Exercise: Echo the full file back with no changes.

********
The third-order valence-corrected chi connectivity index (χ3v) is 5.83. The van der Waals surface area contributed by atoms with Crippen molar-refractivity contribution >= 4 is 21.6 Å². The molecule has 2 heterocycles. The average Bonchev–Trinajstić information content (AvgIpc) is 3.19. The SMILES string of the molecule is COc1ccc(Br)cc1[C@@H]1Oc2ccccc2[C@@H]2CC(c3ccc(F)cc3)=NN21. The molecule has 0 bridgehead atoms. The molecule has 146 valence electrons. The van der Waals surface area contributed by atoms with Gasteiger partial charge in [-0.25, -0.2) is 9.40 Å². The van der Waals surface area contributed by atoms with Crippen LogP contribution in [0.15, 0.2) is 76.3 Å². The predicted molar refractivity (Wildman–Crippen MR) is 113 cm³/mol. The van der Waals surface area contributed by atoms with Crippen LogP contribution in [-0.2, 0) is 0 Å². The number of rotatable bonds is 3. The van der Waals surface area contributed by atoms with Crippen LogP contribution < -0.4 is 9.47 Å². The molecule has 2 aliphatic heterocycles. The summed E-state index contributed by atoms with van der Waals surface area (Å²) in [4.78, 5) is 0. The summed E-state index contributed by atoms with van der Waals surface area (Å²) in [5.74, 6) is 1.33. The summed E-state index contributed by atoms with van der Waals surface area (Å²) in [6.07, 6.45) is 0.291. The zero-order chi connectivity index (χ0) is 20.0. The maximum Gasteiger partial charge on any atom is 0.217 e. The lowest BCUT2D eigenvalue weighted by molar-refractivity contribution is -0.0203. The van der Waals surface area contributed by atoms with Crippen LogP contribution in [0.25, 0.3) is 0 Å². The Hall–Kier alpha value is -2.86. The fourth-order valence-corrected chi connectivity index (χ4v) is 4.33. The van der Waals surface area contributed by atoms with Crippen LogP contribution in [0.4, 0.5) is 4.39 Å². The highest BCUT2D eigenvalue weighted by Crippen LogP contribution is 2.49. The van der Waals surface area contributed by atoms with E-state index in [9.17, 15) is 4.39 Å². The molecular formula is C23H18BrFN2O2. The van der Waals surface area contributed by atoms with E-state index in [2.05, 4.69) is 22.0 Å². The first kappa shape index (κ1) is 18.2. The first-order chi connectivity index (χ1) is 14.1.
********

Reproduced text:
The third-order valence-corrected chi connectivity index (χ3v) is 5.83. The van der Waals surface area contributed by atoms with Crippen molar-refractivity contribution >= 4 is 21.6 Å². The molecule has 2 heterocycles. The average Bonchev–Trinajstić information content (AvgIpc) is 3.19. The SMILES string of the molecule is COc1ccc(Br)cc1[C@@H]1Oc2ccccc2[C@@H]2CC(c3ccc(F)cc3)=NN21. The molecule has 0 bridgehead atoms. The molecule has 146 valence electrons. The van der Waals surface area contributed by atoms with Gasteiger partial charge in [-0.25, -0.2) is 9.40 Å². The van der Waals surface area contributed by atoms with Crippen LogP contribution in [0.15, 0.2) is 76.3 Å². The predicted molar refractivity (Wildman–Crippen MR) is 113 cm³/mol. The van der Waals surface area contributed by atoms with Crippen LogP contribution in [-0.2, 0) is 0 Å². The number of rotatable bonds is 3. The van der Waals surface area contributed by atoms with Crippen LogP contribution < -0.4 is 9.47 Å². The molecule has 2 aliphatic heterocycles. The summed E-state index contributed by atoms with van der Waals surface area (Å²) in [4.78, 5) is 0. The summed E-state index contributed by atoms with van der Waals surface area (Å²) in [5.74, 6) is 1.33. The summed E-state index contributed by atoms with van der Waals surface area (Å²) in [6.07, 6.45) is 0.291. The zero-order chi connectivity index (χ0) is 20.0. The maximum Gasteiger partial charge on any atom is 0.217 e. The lowest BCUT2D eigenvalue weighted by molar-refractivity contribution is -0.0203. The van der Waals surface area contributed by atoms with Crippen LogP contribution in [0.25, 0.3) is 0 Å². The Hall–Kier alpha value is -2.86. The fourth-order valence-corrected chi connectivity index (χ4v) is 4.33. The van der Waals surface area contributed by atoms with Crippen LogP contribution in [0.4, 0.5) is 4.39 Å². The highest BCUT2D eigenvalue weighted by Crippen LogP contribution is 2.49. The van der Waals surface area contributed by atoms with E-state index in [9.17, 15) is 4.39 Å². The molecular formula is C23H18BrFN2O2. The van der Waals surface area contributed by atoms with E-state index in [2.05, 4.69) is 22.0 Å². The first kappa shape index (κ1) is 18.2. The first-order chi connectivity index (χ1) is 14.1.